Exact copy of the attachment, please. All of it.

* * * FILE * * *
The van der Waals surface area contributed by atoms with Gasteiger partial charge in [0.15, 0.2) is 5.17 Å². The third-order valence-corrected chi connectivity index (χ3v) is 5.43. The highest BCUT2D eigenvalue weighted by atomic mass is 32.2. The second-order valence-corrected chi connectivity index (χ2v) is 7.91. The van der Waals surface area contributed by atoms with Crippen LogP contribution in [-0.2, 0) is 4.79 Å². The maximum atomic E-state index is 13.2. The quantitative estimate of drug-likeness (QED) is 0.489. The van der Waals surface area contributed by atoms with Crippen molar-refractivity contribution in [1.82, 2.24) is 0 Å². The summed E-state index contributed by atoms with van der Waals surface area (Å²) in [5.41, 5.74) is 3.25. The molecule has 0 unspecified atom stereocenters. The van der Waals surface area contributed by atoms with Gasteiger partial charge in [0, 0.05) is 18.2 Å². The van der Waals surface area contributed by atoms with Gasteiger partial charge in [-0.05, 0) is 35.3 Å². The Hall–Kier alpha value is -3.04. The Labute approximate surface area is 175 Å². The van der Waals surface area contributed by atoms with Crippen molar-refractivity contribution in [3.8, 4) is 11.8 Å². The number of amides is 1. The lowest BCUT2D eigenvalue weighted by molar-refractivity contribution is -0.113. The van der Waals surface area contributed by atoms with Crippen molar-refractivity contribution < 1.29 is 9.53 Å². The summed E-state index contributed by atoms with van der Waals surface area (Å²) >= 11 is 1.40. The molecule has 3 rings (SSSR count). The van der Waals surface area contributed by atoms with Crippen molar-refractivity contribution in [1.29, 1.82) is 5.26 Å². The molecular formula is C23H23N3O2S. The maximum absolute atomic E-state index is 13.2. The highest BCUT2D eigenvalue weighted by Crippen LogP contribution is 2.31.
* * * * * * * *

The van der Waals surface area contributed by atoms with Gasteiger partial charge in [0.15, 0.2) is 5.17 Å². The third-order valence-corrected chi connectivity index (χ3v) is 5.43. The highest BCUT2D eigenvalue weighted by atomic mass is 32.2. The second-order valence-corrected chi connectivity index (χ2v) is 7.91. The van der Waals surface area contributed by atoms with Crippen LogP contribution in [-0.2, 0) is 4.79 Å². The maximum atomic E-state index is 13.2. The quantitative estimate of drug-likeness (QED) is 0.489. The van der Waals surface area contributed by atoms with Crippen molar-refractivity contribution in [1.82, 2.24) is 0 Å². The summed E-state index contributed by atoms with van der Waals surface area (Å²) in [5.41, 5.74) is 3.25. The molecule has 0 unspecified atom stereocenters. The van der Waals surface area contributed by atoms with Gasteiger partial charge in [0, 0.05) is 18.2 Å². The van der Waals surface area contributed by atoms with Gasteiger partial charge in [-0.05, 0) is 35.3 Å². The Hall–Kier alpha value is -3.04. The Labute approximate surface area is 175 Å². The van der Waals surface area contributed by atoms with Crippen molar-refractivity contribution in [3.8, 4) is 11.8 Å². The number of amides is 1. The lowest BCUT2D eigenvalue weighted by molar-refractivity contribution is -0.113. The van der Waals surface area contributed by atoms with Crippen molar-refractivity contribution < 1.29 is 9.53 Å². The summed E-state index contributed by atoms with van der Waals surface area (Å²) >= 11 is 1.40. The molecule has 3 rings (SSSR count). The van der Waals surface area contributed by atoms with Crippen molar-refractivity contribution in [1.29, 1.82) is 5.26 Å². The molecular formula is C23H23N3O2S. The maximum absolute atomic E-state index is 13.2. The highest BCUT2D eigenvalue weighted by Crippen LogP contribution is 2.31.